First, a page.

HETLIOZ for SMS Granted Priority Review

 

Recently, biopharmaceutical company Vanda Pharmaceuticals announced that the FDA granted priority review status for a New Drug Application (NDA) and Supplemental New Drug Application (sNDA) for both liquid and capsule forms of HETLIOZ. The drug therapy is designed to treat adult and pediatric patients with Smith-Magenis syndrome (SMS), a rare developmental disorder. HETLIOZ, or tasimelteon, is a melatonin receptor agonist. Basically, it activates the melatonin receptor, creating an effective response for insomnia and other sleep problems. While it is not yet approved for the treatment of SMS, HETLIOZ does have market authorization in the U.S. and Europe.

According to the FDA, priority review:

means [that the] FDA’s goal is to take action on an application within 6 months (compared to 10 months under standard review).

A Priority Review designation will direct overall attention and resources to the evaluation of applications for drugs that, if approved, would be significant improvements in the safety or effectiveness of the treatment, diagnosis, or prevention of serious conditions when compared to standard applications.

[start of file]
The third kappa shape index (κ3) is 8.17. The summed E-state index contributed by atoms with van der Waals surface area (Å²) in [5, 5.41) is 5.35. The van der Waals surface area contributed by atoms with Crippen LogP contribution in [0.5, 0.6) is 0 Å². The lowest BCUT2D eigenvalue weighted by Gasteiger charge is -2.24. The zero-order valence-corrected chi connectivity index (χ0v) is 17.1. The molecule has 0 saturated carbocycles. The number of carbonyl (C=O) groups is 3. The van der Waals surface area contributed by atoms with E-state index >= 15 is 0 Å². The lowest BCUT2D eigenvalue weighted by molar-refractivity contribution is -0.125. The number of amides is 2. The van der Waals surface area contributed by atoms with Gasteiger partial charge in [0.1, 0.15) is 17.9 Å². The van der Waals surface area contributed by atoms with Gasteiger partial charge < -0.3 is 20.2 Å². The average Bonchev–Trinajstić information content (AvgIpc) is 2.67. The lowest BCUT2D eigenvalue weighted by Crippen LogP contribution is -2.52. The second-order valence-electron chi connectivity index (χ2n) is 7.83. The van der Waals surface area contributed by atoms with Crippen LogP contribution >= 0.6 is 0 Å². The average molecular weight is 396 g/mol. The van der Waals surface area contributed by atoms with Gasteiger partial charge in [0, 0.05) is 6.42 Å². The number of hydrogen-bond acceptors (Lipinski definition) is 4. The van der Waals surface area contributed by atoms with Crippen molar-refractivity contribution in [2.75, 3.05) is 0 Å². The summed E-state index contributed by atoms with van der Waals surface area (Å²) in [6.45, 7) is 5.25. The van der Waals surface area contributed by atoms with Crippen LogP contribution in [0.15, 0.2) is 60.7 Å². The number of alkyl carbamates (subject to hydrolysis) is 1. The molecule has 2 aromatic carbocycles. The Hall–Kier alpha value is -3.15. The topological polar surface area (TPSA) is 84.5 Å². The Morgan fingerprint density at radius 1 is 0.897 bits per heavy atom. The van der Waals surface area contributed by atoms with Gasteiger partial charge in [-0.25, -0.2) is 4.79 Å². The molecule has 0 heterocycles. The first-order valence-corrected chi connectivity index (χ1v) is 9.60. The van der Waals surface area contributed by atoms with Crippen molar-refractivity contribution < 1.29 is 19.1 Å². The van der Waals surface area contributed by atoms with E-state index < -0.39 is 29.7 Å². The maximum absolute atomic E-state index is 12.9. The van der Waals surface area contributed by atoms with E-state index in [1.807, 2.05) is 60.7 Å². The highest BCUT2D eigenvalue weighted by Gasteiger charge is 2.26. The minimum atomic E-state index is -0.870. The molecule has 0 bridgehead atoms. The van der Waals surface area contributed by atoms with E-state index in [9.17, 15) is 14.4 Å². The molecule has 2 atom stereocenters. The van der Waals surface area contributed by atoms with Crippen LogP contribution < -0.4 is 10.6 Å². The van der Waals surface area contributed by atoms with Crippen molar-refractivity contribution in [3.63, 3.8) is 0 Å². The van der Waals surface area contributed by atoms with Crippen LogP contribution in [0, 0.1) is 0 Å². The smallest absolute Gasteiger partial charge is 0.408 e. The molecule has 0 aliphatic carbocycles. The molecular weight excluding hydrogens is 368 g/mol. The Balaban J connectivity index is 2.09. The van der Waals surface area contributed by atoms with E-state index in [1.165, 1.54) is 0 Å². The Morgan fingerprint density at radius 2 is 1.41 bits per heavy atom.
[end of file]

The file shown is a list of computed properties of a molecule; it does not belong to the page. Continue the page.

Currently, the FDA aims to review – and potentially approve – HETLIOZ by December 1, 2020. 

Smith-Magenis Syndrome (SMS)

Caused by gene deletion on chromosome 17, Smith-Magenis syndrome (SMS) is a developmental disorder affecting multiple organs. This complex disorder is not inherited. However, about 10% of cases result from a RAI1 gene mutation, rather than a complete deletion of the gene. Currently, there are only around 15,000 U.S. patients with this disorder. Symptoms and characteristics of SMS include:

  • Scoliosis
  • A broad, square-shaped face with a prominent jaw and deep-set eyes
  • An affectionate personality, paired with other behavioral issues like:
    • Depression and anxiety
    • Aggression
    • Impulsiveness
    • Frequent temper tantrums
    • Self-hugging
    • Self-injury
  • Issues with sleep
  • Delayed speech and language skills
  • Intellectual disabilities or delays
  • Low sensitivity to pain
  • Hearing and vision problems

There are no current treatments or cures for SMS. Learn more about SMS.

Jessica Lynn

Jessica Lynn

Jessica Lynn has an educational background in writing and marketing. She firmly believes in the power of writing in amplifying voices, and looks forward to doing so for the rare disease community.

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